Raytheon UK to develop SiC MOSFETs for automotive apps



Raytheon UK’s semiconductor business unit in Glenrothes, Scotland

Raytheon UK’s semiconductor business unit in Glenrothes, Scotland, has been selected by a leading automotive manufacturer to develop a Silicon Carbide (SiC) based Metal Oxide Semiconductor Field Effect Transistor (MOSFET) for use in electric, hybrid-electric and plug-in hybrid electric vehicles. As experts in the development of components and modules intended for safety-critical applications within harsh environments, Raytheon will employ its extensive SiC fabrication expertise to develop a MOSFET, rated at 650V/60A, which can be mass-produced cost-effectively and be fully compliant with the stringent ISO/TS 16949 automotive quality standard.

John Kennedy, head of Raytheon UK’s Integrated Power Solutions, comments: “The use of Silicon Carbide overcomes many of the problems restricting the use of traditional Silicon semiconductor devices, for certain applications, within electric vehicles and their hybrid derivatives. The benefits of Silicon Carbide include higher temperature operation, low switching losses and low parasitics – making possible the production of reliable, high power devices in small and lightweight packages that do not have the same cooling requirements as Silicon-based components.”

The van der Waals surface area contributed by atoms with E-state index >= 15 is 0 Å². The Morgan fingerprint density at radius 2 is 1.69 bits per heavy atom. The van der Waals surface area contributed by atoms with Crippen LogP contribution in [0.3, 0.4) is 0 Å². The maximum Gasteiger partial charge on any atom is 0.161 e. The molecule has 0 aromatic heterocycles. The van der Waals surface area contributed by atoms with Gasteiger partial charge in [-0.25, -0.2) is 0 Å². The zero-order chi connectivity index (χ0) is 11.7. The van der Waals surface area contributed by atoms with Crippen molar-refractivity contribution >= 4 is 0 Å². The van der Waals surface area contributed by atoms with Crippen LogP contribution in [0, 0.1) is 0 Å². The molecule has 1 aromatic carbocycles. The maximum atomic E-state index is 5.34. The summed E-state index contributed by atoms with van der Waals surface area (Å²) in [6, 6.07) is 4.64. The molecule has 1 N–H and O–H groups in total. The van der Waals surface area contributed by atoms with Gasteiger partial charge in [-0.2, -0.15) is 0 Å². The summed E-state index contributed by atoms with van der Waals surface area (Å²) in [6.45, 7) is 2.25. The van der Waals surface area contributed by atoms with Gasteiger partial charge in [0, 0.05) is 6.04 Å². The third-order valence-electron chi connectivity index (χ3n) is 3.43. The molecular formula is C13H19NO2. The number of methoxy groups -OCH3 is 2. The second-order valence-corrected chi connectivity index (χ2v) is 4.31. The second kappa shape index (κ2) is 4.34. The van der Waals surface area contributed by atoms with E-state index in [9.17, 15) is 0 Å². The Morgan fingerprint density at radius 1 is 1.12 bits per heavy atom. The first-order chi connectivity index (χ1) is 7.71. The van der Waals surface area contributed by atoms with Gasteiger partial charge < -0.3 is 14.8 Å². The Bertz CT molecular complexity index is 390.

Raytheon is Europe’s only SiC production foundry backed by a team of engineers experienced in the fabrication of MOSFETs, Schottky Barrier Diodes and bipolar devices. Also, while well known for its technological capabilities in the defence and aerospace sectors, Raytheon has been active in the automotive industry for several years, supplying semiconductor devices for use in vehicle suspension system sensors, as employed by several well-known car manufacturers, since 1995.

Kennedy adds: “We were selected for this particular MOSFET project because of our Silicon Carbide expertise, proven processes and project management skills, all of which combine to produce a reduced risk engagement for the customer. Moreover, we’re an established fabricator of semiconductor devices for automotive power and control applications, using either Silicon Carbide or traditional Silicon.”

Raytheon UK